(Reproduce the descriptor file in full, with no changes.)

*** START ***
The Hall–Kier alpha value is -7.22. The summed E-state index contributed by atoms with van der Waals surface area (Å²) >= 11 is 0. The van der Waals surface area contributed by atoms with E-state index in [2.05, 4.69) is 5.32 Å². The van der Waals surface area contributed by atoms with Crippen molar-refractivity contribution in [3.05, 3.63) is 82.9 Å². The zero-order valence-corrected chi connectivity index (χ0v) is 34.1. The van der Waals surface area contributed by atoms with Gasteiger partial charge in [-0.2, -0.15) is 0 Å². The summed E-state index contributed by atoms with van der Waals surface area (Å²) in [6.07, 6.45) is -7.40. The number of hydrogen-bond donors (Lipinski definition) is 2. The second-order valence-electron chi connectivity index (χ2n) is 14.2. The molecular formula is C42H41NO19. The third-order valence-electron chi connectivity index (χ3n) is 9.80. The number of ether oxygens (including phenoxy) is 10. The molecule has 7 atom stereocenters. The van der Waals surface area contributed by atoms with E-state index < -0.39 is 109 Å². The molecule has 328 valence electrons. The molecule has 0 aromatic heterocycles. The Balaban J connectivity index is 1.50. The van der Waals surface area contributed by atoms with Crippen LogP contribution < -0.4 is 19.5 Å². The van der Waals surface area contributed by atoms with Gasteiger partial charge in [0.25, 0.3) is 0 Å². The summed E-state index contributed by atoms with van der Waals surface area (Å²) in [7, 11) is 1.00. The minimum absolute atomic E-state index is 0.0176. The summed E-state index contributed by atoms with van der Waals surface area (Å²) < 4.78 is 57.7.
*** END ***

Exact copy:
The Hall–Kier alpha value is -7.22. The summed E-state index contributed by atoms with van der Waals surface area (Å²) >= 11 is 0. The van der Waals surface area contributed by atoms with E-state index in [2.05, 4.69) is 5.32 Å². The van der Waals surface area contributed by atoms with Crippen molar-refractivity contribution in [3.05, 3.63) is 82.9 Å². The zero-order valence-corrected chi connectivity index (χ0v) is 34.1. The van der Waals surface area contributed by atoms with Gasteiger partial charge in [-0.2, -0.15) is 0 Å². The summed E-state index contributed by atoms with van der Waals surface area (Å²) in [6.07, 6.45) is -7.40. The number of hydrogen-bond donors (Lipinski definition) is 2. The second-order valence-electron chi connectivity index (χ2n) is 14.2. The molecular formula is C42H41NO19. The third-order valence-electron chi connectivity index (χ3n) is 9.80. The number of ether oxygens (including phenoxy) is 10. The molecule has 7 atom stereocenters. The van der Waals surface area contributed by atoms with E-state index < -0.39 is 109 Å². The molecule has 328 valence electrons. The molecule has 0 aromatic heterocycles. The Balaban J connectivity index is 1.50. The van der Waals surface area contributed by atoms with Crippen LogP contribution < -0.4 is 19.5 Å². The van der Waals surface area contributed by atoms with Gasteiger partial charge in [0.25, 0.3) is 0 Å². The summed E-state index contributed by atoms with van der Waals surface area (Å²) in [7, 11) is 1.00. The minimum absolute atomic E-state index is 0.0176. The summed E-state index contributed by atoms with van der Waals surface area (Å²) < 4.78 is 57.7.